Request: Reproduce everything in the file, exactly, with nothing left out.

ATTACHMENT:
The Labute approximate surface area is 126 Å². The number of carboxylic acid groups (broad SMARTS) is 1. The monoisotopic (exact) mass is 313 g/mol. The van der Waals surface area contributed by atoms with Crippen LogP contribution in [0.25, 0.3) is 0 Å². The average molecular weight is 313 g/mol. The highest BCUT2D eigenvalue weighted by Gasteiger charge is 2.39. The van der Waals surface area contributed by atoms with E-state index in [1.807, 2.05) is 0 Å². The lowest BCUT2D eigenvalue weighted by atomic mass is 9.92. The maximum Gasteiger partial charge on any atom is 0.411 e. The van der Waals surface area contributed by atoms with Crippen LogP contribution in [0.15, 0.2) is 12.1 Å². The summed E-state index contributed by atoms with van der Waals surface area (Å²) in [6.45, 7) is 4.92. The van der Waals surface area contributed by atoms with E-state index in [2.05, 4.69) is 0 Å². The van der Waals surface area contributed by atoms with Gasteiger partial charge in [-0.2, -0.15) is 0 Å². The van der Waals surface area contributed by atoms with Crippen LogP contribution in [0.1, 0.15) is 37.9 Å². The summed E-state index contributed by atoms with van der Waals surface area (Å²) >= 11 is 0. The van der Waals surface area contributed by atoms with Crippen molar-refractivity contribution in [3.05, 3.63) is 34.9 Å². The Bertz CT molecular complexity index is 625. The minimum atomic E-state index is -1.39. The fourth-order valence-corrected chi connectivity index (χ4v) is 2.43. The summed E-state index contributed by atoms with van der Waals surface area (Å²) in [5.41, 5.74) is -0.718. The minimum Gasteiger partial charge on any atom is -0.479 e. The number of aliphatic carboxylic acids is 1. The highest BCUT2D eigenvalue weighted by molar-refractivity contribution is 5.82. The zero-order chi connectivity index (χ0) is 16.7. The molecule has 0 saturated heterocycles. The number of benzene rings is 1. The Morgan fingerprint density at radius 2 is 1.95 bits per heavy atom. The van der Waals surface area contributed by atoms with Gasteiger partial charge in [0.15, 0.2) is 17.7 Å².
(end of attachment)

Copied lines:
The Labute approximate surface area is 126 Å². The number of carboxylic acid groups (broad SMARTS) is 1. The monoisotopic (exact) mass is 313 g/mol. The van der Waals surface area contributed by atoms with Crippen LogP contribution in [0.25, 0.3) is 0 Å². The average molecular weight is 313 g/mol. The highest BCUT2D eigenvalue weighted by Gasteiger charge is 2.39. The van der Waals surface area contributed by atoms with E-state index in [1.807, 2.05) is 0 Å². The lowest BCUT2D eigenvalue weighted by atomic mass is 9.92. The maximum Gasteiger partial charge on any atom is 0.411 e. The van der Waals surface area contributed by atoms with Crippen LogP contribution in [0.15, 0.2) is 12.1 Å². The summed E-state index contributed by atoms with van der Waals surface area (Å²) in [6.45, 7) is 4.92. The van der Waals surface area contributed by atoms with E-state index in [2.05, 4.69) is 0 Å². The van der Waals surface area contributed by atoms with Gasteiger partial charge in [-0.2, -0.15) is 0 Å². The van der Waals surface area contributed by atoms with Crippen LogP contribution in [0.1, 0.15) is 37.9 Å². The summed E-state index contributed by atoms with van der Waals surface area (Å²) >= 11 is 0. The van der Waals surface area contributed by atoms with Crippen molar-refractivity contribution in [3.05, 3.63) is 34.9 Å². The Bertz CT molecular complexity index is 625. The minimum atomic E-state index is -1.39. The fourth-order valence-corrected chi connectivity index (χ4v) is 2.43. The summed E-state index contributed by atoms with van der Waals surface area (Å²) in [5.41, 5.74) is -0.718. The minimum Gasteiger partial charge on any atom is -0.479 e. The number of aliphatic carboxylic acids is 1. The highest BCUT2D eigenvalue weighted by molar-refractivity contribution is 5.82. The zero-order chi connectivity index (χ0) is 16.7. The molecule has 0 saturated heterocycles. The number of benzene rings is 1. The Morgan fingerprint density at radius 2 is 1.95 bits per heavy atom. The van der Waals surface area contributed by atoms with Gasteiger partial charge in [0.15, 0.2) is 17.7 Å².